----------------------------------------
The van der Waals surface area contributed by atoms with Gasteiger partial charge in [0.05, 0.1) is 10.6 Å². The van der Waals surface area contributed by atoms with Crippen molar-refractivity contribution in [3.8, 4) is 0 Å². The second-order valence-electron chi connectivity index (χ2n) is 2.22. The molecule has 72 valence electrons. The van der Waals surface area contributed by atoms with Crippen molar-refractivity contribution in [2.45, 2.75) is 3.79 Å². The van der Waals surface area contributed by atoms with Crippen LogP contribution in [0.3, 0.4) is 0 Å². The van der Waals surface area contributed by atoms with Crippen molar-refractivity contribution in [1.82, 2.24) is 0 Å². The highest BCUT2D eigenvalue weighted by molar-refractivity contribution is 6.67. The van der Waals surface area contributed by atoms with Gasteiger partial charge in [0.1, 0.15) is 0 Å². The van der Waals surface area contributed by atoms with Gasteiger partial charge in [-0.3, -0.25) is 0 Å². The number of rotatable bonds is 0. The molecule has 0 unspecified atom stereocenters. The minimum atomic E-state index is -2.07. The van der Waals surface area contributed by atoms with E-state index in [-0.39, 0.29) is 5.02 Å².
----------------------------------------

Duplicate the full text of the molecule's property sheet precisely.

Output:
The van der Waals surface area contributed by atoms with Gasteiger partial charge in [0.05, 0.1) is 10.6 Å². The van der Waals surface area contributed by atoms with Crippen molar-refractivity contribution in [3.8, 4) is 0 Å². The second-order valence-electron chi connectivity index (χ2n) is 2.22. The molecule has 72 valence electrons. The van der Waals surface area contributed by atoms with Crippen molar-refractivity contribution in [2.45, 2.75) is 3.79 Å². The van der Waals surface area contributed by atoms with Crippen LogP contribution in [0.3, 0.4) is 0 Å². The van der Waals surface area contributed by atoms with Crippen molar-refractivity contribution in [1.82, 2.24) is 0 Å². The highest BCUT2D eigenvalue weighted by molar-refractivity contribution is 6.67. The van der Waals surface area contributed by atoms with Gasteiger partial charge in [0.1, 0.15) is 0 Å². The van der Waals surface area contributed by atoms with Gasteiger partial charge in [-0.3, -0.25) is 0 Å². The number of rotatable bonds is 0. The molecule has 0 unspecified atom stereocenters. The minimum atomic E-state index is -2.07. The van der Waals surface area contributed by atoms with E-state index in [-0.39, 0.29) is 5.02 Å².